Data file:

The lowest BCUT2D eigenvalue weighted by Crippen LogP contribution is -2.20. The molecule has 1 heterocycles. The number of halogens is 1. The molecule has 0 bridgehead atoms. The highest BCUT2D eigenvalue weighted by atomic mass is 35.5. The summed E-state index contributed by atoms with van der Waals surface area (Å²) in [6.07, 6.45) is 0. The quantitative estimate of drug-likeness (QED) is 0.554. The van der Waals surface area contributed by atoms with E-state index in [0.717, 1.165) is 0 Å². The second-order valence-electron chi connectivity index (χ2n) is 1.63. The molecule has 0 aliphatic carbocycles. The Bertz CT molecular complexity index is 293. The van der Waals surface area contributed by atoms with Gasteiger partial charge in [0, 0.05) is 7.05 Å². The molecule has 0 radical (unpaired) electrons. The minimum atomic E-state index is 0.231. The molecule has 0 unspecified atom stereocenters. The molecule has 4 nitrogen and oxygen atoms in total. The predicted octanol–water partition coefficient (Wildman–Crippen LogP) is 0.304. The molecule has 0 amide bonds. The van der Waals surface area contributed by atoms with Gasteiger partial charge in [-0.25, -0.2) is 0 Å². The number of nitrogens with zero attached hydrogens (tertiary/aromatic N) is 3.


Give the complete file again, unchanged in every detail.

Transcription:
The lowest BCUT2D eigenvalue weighted by Crippen LogP contribution is -2.20. The molecule has 1 heterocycles. The number of halogens is 1. The molecule has 0 bridgehead atoms. The highest BCUT2D eigenvalue weighted by atomic mass is 35.5. The summed E-state index contributed by atoms with van der Waals surface area (Å²) in [6.07, 6.45) is 0. The quantitative estimate of drug-likeness (QED) is 0.554. The van der Waals surface area contributed by atoms with E-state index in [0.717, 1.165) is 0 Å². The second-order valence-electron chi connectivity index (χ2n) is 1.63. The molecule has 0 aliphatic carbocycles. The Bertz CT molecular complexity index is 293. The van der Waals surface area contributed by atoms with Gasteiger partial charge in [0, 0.05) is 7.05 Å². The molecule has 0 radical (unpaired) electrons. The minimum atomic E-state index is 0.231. The molecule has 0 unspecified atom stereocenters. The molecule has 4 nitrogen and oxygen atoms in total. The predicted octanol–water partition coefficient (Wildman–Crippen LogP) is 0.304. The molecule has 0 amide bonds. The van der Waals surface area contributed by atoms with Gasteiger partial charge in [-0.25, -0.2) is 0 Å². The number of nitrogens with zero attached hydrogens (tertiary/aromatic N) is 3.